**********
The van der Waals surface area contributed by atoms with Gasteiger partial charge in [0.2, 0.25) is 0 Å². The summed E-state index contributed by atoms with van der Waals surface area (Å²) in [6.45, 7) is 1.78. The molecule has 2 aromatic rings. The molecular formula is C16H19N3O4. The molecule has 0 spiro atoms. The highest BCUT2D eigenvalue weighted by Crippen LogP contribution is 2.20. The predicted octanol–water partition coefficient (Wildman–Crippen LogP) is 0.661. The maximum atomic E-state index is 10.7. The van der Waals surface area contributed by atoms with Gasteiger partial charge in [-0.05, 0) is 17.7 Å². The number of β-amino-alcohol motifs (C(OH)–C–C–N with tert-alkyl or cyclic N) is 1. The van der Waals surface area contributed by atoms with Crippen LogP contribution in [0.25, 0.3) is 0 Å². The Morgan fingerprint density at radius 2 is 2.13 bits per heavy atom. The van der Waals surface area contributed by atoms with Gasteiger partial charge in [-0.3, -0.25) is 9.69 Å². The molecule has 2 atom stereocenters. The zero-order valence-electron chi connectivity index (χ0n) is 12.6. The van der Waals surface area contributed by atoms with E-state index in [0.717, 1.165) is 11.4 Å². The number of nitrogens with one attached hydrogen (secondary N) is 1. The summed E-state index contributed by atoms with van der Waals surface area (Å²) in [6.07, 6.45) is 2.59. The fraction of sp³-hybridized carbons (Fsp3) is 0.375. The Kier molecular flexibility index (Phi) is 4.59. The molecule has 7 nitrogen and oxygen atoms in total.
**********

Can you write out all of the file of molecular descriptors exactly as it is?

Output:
The van der Waals surface area contributed by atoms with Gasteiger partial charge in [0.2, 0.25) is 0 Å². The summed E-state index contributed by atoms with van der Waals surface area (Å²) in [6.45, 7) is 1.78. The molecule has 2 aromatic rings. The molecular formula is C16H19N3O4. The molecule has 0 spiro atoms. The highest BCUT2D eigenvalue weighted by Crippen LogP contribution is 2.20. The predicted octanol–water partition coefficient (Wildman–Crippen LogP) is 0.661. The maximum atomic E-state index is 10.7. The van der Waals surface area contributed by atoms with Gasteiger partial charge in [-0.05, 0) is 17.7 Å². The number of β-amino-alcohol motifs (C(OH)–C–C–N with tert-alkyl or cyclic N) is 1. The van der Waals surface area contributed by atoms with Crippen LogP contribution in [0.25, 0.3) is 0 Å². The Morgan fingerprint density at radius 2 is 2.13 bits per heavy atom. The van der Waals surface area contributed by atoms with Gasteiger partial charge in [-0.3, -0.25) is 9.69 Å². The molecule has 2 atom stereocenters. The zero-order valence-electron chi connectivity index (χ0n) is 12.6. The van der Waals surface area contributed by atoms with E-state index in [0.717, 1.165) is 11.4 Å². The number of nitrogens with one attached hydrogen (secondary N) is 1. The summed E-state index contributed by atoms with van der Waals surface area (Å²) in [6.07, 6.45) is 2.59. The fraction of sp³-hybridized carbons (Fsp3) is 0.375. The Kier molecular flexibility index (Phi) is 4.59. The molecule has 7 nitrogen and oxygen atoms in total.